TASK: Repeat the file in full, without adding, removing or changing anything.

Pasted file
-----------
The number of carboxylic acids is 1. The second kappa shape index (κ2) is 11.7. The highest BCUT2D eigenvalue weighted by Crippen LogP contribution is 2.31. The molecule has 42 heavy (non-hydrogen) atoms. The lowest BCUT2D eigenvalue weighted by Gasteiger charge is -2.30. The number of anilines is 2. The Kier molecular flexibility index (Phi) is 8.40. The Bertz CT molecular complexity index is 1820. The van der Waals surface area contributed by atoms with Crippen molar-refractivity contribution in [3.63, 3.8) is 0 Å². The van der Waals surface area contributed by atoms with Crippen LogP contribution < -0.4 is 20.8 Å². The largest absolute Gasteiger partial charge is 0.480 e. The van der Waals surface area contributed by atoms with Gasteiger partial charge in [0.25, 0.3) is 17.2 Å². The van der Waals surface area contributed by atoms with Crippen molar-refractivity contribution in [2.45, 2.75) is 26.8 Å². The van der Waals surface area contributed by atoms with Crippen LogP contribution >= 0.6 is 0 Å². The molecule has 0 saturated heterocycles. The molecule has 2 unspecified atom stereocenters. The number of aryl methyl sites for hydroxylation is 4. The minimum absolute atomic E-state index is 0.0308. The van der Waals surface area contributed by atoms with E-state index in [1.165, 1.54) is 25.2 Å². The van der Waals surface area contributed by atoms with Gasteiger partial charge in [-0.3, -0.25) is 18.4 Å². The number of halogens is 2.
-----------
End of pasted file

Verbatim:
The number of carboxylic acids is 1. The second kappa shape index (κ2) is 11.7. The highest BCUT2D eigenvalue weighted by Crippen LogP contribution is 2.31. The molecule has 42 heavy (non-hydrogen) atoms. The lowest BCUT2D eigenvalue weighted by Gasteiger charge is -2.30. The number of anilines is 2. The Kier molecular flexibility index (Phi) is 8.40. The Bertz CT molecular complexity index is 1820. The van der Waals surface area contributed by atoms with Crippen molar-refractivity contribution in [3.63, 3.8) is 0 Å². The van der Waals surface area contributed by atoms with Crippen LogP contribution < -0.4 is 20.8 Å². The largest absolute Gasteiger partial charge is 0.480 e. The van der Waals surface area contributed by atoms with Gasteiger partial charge in [0.25, 0.3) is 17.2 Å². The van der Waals surface area contributed by atoms with Crippen molar-refractivity contribution in [2.45, 2.75) is 26.8 Å². The van der Waals surface area contributed by atoms with Crippen LogP contribution >= 0.6 is 0 Å². The molecule has 0 saturated heterocycles. The molecule has 2 unspecified atom stereocenters. The number of aryl methyl sites for hydroxylation is 4. The minimum absolute atomic E-state index is 0.0308. The van der Waals surface area contributed by atoms with E-state index in [1.165, 1.54) is 25.2 Å². The van der Waals surface area contributed by atoms with Gasteiger partial charge in [-0.3, -0.25) is 18.4 Å². The number of halogens is 2.